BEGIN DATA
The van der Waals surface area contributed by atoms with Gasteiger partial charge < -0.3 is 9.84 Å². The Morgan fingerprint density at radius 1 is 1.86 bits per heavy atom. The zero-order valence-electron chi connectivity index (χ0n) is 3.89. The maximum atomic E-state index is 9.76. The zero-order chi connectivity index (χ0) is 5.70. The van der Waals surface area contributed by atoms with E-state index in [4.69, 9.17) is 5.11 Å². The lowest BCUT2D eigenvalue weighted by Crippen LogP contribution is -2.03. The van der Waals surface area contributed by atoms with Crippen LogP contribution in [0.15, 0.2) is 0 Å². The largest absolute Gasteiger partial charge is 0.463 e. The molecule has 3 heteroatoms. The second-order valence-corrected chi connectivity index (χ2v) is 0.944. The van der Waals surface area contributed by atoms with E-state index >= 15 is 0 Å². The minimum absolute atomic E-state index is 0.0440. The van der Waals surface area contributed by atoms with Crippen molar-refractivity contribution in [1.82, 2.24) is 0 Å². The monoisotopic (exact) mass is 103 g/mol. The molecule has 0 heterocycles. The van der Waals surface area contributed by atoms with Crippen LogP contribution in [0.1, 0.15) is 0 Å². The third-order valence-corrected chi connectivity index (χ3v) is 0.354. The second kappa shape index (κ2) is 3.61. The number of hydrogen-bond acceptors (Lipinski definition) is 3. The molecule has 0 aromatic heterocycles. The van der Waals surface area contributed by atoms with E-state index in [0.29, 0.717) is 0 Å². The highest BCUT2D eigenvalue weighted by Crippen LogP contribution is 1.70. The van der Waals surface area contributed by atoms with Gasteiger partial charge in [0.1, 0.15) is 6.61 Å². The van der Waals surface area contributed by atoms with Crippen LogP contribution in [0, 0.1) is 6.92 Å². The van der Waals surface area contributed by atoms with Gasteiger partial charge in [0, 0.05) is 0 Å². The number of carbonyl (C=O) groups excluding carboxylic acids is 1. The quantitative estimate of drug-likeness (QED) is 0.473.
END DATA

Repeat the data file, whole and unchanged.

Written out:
The van der Waals surface area contributed by atoms with Gasteiger partial charge < -0.3 is 9.84 Å². The Morgan fingerprint density at radius 1 is 1.86 bits per heavy atom. The zero-order valence-electron chi connectivity index (χ0n) is 3.89. The maximum atomic E-state index is 9.76. The zero-order chi connectivity index (χ0) is 5.70. The van der Waals surface area contributed by atoms with E-state index in [4.69, 9.17) is 5.11 Å². The lowest BCUT2D eigenvalue weighted by Crippen LogP contribution is -2.03. The van der Waals surface area contributed by atoms with Crippen LogP contribution in [0.15, 0.2) is 0 Å². The largest absolute Gasteiger partial charge is 0.463 e. The molecule has 3 heteroatoms. The second-order valence-corrected chi connectivity index (χ2v) is 0.944. The van der Waals surface area contributed by atoms with E-state index >= 15 is 0 Å². The minimum absolute atomic E-state index is 0.0440. The van der Waals surface area contributed by atoms with Crippen molar-refractivity contribution in [1.82, 2.24) is 0 Å². The monoisotopic (exact) mass is 103 g/mol. The molecule has 0 heterocycles. The van der Waals surface area contributed by atoms with Crippen LogP contribution in [0.1, 0.15) is 0 Å². The third-order valence-corrected chi connectivity index (χ3v) is 0.354. The second kappa shape index (κ2) is 3.61. The number of hydrogen-bond acceptors (Lipinski definition) is 3. The molecule has 0 aromatic heterocycles. The van der Waals surface area contributed by atoms with E-state index in [0.29, 0.717) is 0 Å². The highest BCUT2D eigenvalue weighted by Crippen LogP contribution is 1.70. The van der Waals surface area contributed by atoms with Gasteiger partial charge in [0.1, 0.15) is 6.61 Å². The van der Waals surface area contributed by atoms with Crippen LogP contribution in [0, 0.1) is 6.92 Å². The van der Waals surface area contributed by atoms with Gasteiger partial charge in [0, 0.05) is 0 Å². The number of carbonyl (C=O) groups excluding carboxylic acids is 1. The quantitative estimate of drug-likeness (QED) is 0.473.